1. In a generic sense, an overarching term for sports that are on a local, non-urban scale in a rural and traditional setting. The country fair of the late 18th and early 19th centuries, as recalled by the protagonist of Tom Brown's School Days (1857), included ‘wrestling, and the boys jumping into sacks, and rolling wheelbarrows blindfolded; and the donkey race’. Such sports and games, linked to traditional feast days and holidays, overlapped with what are often called folk games, or the popular recreations of a traditional pre-industrial society, as brilliantly evoked by Robert Malcolmson in his seminal study Popular Recreations in English Society, 1700–1850 (1973). Thomas Hughes, author of Tom Brown's School Days, was already noting that ‘gentlefolk and farmers’ were becoming less involved in such sports, neither subscribing to the prizes, nor going down to the village fair ‘to enjoy the fun’. The integration of the different groups within the community was being replaced by a ‘further separation of classes’ brought about by economic and cultural changes.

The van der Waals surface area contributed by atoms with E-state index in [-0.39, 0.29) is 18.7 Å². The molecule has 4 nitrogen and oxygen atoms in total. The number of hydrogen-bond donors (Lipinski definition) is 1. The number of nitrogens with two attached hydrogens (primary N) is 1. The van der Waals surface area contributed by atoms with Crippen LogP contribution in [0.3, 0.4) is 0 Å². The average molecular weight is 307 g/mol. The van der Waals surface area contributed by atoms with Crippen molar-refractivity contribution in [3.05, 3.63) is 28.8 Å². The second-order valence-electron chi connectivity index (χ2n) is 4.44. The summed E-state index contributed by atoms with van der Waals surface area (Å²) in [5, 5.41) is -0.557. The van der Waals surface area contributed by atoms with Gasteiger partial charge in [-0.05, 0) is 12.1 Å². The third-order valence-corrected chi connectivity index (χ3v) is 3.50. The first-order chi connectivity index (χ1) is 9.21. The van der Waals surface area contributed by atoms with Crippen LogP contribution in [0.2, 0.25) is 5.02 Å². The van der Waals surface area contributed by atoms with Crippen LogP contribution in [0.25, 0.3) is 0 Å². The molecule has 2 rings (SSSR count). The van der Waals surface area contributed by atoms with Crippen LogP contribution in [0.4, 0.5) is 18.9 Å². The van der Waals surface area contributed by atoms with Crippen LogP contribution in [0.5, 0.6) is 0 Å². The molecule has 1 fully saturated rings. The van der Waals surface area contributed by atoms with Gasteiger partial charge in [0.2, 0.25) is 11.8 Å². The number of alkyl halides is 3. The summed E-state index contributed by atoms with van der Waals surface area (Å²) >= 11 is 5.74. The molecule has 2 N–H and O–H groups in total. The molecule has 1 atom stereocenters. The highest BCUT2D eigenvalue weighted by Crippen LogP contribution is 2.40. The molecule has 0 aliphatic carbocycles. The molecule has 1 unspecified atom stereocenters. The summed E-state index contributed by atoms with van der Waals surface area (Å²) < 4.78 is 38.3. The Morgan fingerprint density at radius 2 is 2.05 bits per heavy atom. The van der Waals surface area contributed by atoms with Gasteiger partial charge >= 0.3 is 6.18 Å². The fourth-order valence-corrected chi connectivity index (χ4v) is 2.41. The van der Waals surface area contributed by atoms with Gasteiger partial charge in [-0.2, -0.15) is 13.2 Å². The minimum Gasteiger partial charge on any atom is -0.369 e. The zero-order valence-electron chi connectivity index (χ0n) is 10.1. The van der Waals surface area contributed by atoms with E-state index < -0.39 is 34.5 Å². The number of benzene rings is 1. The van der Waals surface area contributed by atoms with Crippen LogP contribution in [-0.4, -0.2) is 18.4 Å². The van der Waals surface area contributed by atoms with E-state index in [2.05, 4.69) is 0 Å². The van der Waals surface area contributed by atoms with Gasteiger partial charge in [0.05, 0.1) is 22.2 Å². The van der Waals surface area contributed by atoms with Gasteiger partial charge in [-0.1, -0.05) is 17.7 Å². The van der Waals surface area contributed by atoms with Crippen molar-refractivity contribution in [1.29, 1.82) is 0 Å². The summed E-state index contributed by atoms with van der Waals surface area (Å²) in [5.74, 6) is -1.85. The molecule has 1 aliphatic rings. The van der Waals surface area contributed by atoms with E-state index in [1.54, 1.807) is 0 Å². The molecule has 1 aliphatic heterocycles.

2. In a more specific usage, ‘country sports’ has referred to the sports of hunting, shooting, and angling. In the UK the Countryside Alliance has been a defender of (fox) hunting with hounds: in this appellation, the defendants of such practices envelop their interests in a mystique of tradition, countryside, and community. The Alliance, formed in 1997 from an alliance of the British Field Sports Society, the Countryside Business Group, and the Countryside Movement, states that it ‘works for everyone who loves the countryside and the rural way of life. Our vision is of a vital, working and thriving countryside for the benefit of the whole nation.’